Today's Temper Domestic Violence course is the product of nearly three decades of clinical experience.
Our therapeutically informed approach, known as the Heart Of England model, has been vindicated by a plethora of new evidence from neuroscience and in the outcomes we see.
It is cost effective at just £480 per place. We are not aware of a more efficient, effective way of producing behaviour change.
Domestic abuse interventions are only effective with follow through. We have a completion rate of more than 90% compared to 25% among accredited Domestic Abuse Perpetrator Programmes.
In almost all cases individuals are intrigued and fascinated by our course and become so involved in it, and with one another, that they rarely think of leaving, even though the work is challenging.
On occasions when someone cannot complete the second weekend because of illness or sudden work commitments, virtually all will start again so that they can complete it.
Trust is the base ingredient for effective psychotherapeutic work. Our groups are small — we accept a maximum of eight people onto each course. Clients therefore quickly build trust with one another and the facilitators.
Domestic abuse courses over 36 hours don't have better outcomes (Paulin 2014). Our course runs for 36 hours across two weekends a month apart. This is convenient and effective.
This is why people have travelled the length and breadth of England, Scotland and Wales to attend and people have also flown in from central European countries and indeed from Asia.
Our course centres on experiential learning via guided exercises because humans integrate learning with practical experience. Some exercises are challenging and disorienting, for good reason.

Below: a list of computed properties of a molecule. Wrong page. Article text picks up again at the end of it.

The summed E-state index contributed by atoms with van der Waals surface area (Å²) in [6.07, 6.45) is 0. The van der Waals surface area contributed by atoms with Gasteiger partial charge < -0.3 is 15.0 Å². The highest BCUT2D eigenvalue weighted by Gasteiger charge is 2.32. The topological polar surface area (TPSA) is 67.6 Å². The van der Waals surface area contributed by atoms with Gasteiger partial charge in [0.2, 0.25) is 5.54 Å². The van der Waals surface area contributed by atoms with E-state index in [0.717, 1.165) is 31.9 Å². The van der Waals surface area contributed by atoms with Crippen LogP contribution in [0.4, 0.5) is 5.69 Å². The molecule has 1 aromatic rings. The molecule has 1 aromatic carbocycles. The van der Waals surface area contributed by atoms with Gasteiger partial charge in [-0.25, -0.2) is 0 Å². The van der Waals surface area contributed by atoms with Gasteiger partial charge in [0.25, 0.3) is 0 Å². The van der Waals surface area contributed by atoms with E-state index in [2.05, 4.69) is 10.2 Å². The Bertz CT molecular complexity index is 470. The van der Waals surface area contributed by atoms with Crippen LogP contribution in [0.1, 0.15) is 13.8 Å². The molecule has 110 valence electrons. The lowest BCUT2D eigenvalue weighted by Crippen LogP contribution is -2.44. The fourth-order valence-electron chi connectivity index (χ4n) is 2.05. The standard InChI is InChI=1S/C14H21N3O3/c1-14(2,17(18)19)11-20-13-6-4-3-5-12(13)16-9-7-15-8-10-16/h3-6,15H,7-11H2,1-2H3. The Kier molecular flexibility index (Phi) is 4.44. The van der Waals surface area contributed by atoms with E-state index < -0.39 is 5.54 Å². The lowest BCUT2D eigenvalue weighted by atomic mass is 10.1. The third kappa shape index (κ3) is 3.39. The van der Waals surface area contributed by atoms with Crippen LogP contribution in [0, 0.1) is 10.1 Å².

Once the right emotion is 'touched', the behavioural changes can and do happen quickly.
Our attendees are asked to repeatedly practice listening, feeding back and eye contact, which is often the first time they have received this kind of guidance.
Therapeutically informed approaches are more effective than purely educational programmes that are confrontational and rigid.
While we do use psycho-education, the emphasis is on experiential learning and the development of personal insight with opportunities to reflect and be vulnerable in a group therapy setting. Purely educational programmes do not result in long-term reduction of intimate partner violence (Slabber 2012).
Many people who come to us have never had the opportunity to take stock of all the trauma and difficulty they have experienced from a young age.
Abusive behaviour is almost always a result of unprocessed trauma. This can only be approached when we have established trust and safety in the group.
The research clearly indicates that an effective approach for male perpetrators of intimate partner violence is to provide therapeutic treatment that focuses on the perpetrator's traumatic history and other individual difficulties (Vlais 2014).
There is a shortage of services for individuals who want to change their abusive behaviour in the UK. One reason for this is political. To receive referrals via Social Services and the family courts, organisations have been encouraged to get their Domestic Abuse Perpetrator Programmes (DAPPs) accredited by the domestic abuse organisation Respect.
Unfortunately, Respect's guidelines reflect an ideological vision of domestic abuse rather than evidence. Accredited DAPPs failed domestic abusers, their families and the taxpayer, so commissioning arrangements for them in private family law cases came to an end on 31 March 2023.
Temper Domestic Violence has never been accredited, which fortunately means we are able to continue providing high quality, effective domestic abuse services independent of government funding.